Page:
• Discovery science can lead to important conclusions based on inductive reasoning.

o Through induction, scientists derive generalizations based on a large number of specific observations.

• In science, inquiry frequently involves proposing and testing hypotheses.

o In science, a hypothesis is a tentative answer to a well-framed question.

o A hypothesis is usually an educated guess based on experience and data available from discovery science.

o A scientific hypothesis leads to predictions that can be tested by recording additional observations or by performing experiments.

• A type of logic called deduction is built into hypothesis-based science.

o In deductive reasoning, logic flows from the general to the specific.

o From general premises, scientists extrapolate to a specific result that should be expected if the premises are true.

• In hypothesis-based science, deduction usually takes the form of predictions about what scientists should expect if a particular hypothesis is correct.

o Scientists test the hypothesis by performing the experiment to see whether or not the results are as predicted.

o Deductive logic takes the form “If . . . , then . . . .”

• Scientific hypotheses must be testable.

o There must be some way to check the validity of the idea.

• Scientific hypotheses must be falsifiable.

o There must be some observation or experiment that could reveal if a hypothesis is actually not true.

• The ideal in hypothesis-based science is to frame two or more alternative hypotheses and design experiments to falsify them.

• No amount of experimental testing can prove a hypothesis.

o A hypothesis gains support by surviving various tests that could falsify it; testing falsifies alternative hypotheses.

We can explore the scientific method.

• There is an idealized process of inquiry called the scientific method.

o Very few scientific inquiries adhere rigidly to the sequence of steps prescribed by the textbook scientific method.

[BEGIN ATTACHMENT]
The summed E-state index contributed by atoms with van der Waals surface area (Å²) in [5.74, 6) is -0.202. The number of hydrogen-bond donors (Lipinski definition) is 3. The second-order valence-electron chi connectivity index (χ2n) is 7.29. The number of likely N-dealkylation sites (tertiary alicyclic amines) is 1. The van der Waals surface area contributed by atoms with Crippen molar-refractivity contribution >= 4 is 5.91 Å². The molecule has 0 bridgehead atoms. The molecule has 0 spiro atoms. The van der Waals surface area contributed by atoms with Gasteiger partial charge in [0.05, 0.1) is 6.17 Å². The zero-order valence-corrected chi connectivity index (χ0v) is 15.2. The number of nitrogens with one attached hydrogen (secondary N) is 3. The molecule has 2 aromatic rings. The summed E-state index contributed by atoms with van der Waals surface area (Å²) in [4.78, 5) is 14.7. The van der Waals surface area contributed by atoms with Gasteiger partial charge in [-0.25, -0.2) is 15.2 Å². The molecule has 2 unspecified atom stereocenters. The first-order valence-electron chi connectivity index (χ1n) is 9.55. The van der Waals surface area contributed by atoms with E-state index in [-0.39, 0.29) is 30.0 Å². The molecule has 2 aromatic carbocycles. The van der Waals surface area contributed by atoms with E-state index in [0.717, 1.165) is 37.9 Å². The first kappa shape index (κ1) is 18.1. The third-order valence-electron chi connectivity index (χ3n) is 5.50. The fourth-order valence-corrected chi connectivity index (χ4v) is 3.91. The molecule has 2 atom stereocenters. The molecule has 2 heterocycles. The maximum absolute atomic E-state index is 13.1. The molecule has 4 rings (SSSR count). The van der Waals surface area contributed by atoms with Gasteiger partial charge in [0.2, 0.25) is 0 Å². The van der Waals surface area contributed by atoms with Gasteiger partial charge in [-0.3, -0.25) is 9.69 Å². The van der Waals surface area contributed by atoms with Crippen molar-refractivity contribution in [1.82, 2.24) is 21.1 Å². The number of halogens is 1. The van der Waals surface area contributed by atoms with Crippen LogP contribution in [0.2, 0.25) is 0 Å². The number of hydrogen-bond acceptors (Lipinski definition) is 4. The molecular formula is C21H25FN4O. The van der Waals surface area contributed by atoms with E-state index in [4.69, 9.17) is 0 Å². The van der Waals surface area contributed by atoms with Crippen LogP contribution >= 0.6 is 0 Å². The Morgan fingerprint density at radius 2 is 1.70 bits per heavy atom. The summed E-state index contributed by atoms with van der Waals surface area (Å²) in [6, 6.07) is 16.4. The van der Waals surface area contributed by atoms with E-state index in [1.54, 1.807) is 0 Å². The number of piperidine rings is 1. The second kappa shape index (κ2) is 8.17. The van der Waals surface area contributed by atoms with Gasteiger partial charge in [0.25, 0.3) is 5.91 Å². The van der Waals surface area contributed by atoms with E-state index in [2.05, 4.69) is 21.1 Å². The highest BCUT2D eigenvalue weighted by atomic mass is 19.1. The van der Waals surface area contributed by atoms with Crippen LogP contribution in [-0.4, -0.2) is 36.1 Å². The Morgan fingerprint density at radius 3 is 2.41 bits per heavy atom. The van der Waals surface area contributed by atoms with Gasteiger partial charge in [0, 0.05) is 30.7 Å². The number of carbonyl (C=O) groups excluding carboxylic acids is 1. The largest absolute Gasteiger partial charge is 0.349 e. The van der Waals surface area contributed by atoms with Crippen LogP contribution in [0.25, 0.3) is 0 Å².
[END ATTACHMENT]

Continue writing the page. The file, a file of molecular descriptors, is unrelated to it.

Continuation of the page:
o Discovery science has contributed a great deal to our understanding of nature without most of the steps of the so-called scientific method.

• We will consider a case study of scientific research that begins with a set of observations and generalizations from discovery science.

• Many poisonous animals have warning coloration that signals danger to potential predators.

o Imposter species mimic poisonous species, although they are harmless.

o What is the function of such mimicry? What advantage does it give the mimic?

• In 1862, Henry Bates proposed that mimics benefit when predators mistake them for harmful species.

o This deception may lower the mimic’s risk of predation.

• In 2001, David and Karin Pfennig of the University of North Carolina, together with undergraduate William Harcombe, designed a set of field experiments to test Bates’s mimicry hypothesis.

• In North and South Carolina, a poisonous snake called the eastern coral snake has warning red, yellow, and black coloration.

o Predators avoid these snakes.

o It is unlikely that predators learn to avoid coral snakes because a strike is usually lethal.

o Natural selection may have favored an instinctive recognition and avoidance of the warning coloration of the coral snake.

• The nonpoisonous scarlet king snake mimics the ringed coloration of the coral snake.

• Both king snakes and coral snake live in North and South Carolina, but the king snake’s range also extends into areas that have no coral snakes.